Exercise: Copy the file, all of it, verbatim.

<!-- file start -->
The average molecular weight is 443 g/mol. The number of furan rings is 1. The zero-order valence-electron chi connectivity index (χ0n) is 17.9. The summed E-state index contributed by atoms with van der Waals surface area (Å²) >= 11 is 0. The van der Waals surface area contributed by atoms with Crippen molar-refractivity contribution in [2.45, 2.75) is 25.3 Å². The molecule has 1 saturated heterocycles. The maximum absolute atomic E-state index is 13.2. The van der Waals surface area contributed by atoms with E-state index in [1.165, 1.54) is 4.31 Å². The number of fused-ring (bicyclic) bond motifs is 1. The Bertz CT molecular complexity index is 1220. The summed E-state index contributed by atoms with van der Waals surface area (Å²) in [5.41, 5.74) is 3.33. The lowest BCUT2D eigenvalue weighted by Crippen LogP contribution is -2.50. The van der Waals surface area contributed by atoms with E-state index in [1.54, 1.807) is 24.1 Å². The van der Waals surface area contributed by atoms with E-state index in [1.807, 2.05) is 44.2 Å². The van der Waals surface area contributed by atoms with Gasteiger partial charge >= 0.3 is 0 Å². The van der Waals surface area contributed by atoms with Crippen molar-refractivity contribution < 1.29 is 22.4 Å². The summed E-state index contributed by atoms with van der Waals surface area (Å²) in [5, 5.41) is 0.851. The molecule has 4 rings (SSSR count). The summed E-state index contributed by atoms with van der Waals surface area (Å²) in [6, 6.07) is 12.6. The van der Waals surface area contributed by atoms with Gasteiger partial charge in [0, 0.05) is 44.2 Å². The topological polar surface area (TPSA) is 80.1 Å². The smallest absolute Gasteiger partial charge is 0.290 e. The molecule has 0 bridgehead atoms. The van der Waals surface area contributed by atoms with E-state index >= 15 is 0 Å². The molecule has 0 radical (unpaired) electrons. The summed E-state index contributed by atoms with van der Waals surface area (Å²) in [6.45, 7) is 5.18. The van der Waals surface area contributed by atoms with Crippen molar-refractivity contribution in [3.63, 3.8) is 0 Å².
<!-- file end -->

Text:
The average molecular weight is 443 g/mol. The number of furan rings is 1. The zero-order valence-electron chi connectivity index (χ0n) is 17.9. The summed E-state index contributed by atoms with van der Waals surface area (Å²) >= 11 is 0. The van der Waals surface area contributed by atoms with Crippen molar-refractivity contribution in [2.45, 2.75) is 25.3 Å². The molecule has 1 saturated heterocycles. The maximum absolute atomic E-state index is 13.2. The van der Waals surface area contributed by atoms with E-state index in [1.165, 1.54) is 4.31 Å². The number of fused-ring (bicyclic) bond motifs is 1. The Bertz CT molecular complexity index is 1220. The summed E-state index contributed by atoms with van der Waals surface area (Å²) in [5.41, 5.74) is 3.33. The lowest BCUT2D eigenvalue weighted by Crippen LogP contribution is -2.50. The van der Waals surface area contributed by atoms with E-state index in [1.54, 1.807) is 24.1 Å². The van der Waals surface area contributed by atoms with E-state index in [1.807, 2.05) is 44.2 Å². The van der Waals surface area contributed by atoms with Gasteiger partial charge >= 0.3 is 0 Å². The van der Waals surface area contributed by atoms with Crippen molar-refractivity contribution < 1.29 is 22.4 Å². The summed E-state index contributed by atoms with van der Waals surface area (Å²) in [5, 5.41) is 0.851. The molecule has 4 rings (SSSR count). The summed E-state index contributed by atoms with van der Waals surface area (Å²) in [6, 6.07) is 12.6. The van der Waals surface area contributed by atoms with Gasteiger partial charge in [0, 0.05) is 44.2 Å². The topological polar surface area (TPSA) is 80.1 Å². The smallest absolute Gasteiger partial charge is 0.290 e. The molecule has 0 bridgehead atoms. The van der Waals surface area contributed by atoms with E-state index >= 15 is 0 Å². The molecule has 0 radical (unpaired) electrons. The summed E-state index contributed by atoms with van der Waals surface area (Å²) in [6.45, 7) is 5.18. The van der Waals surface area contributed by atoms with Crippen molar-refractivity contribution in [3.63, 3.8) is 0 Å².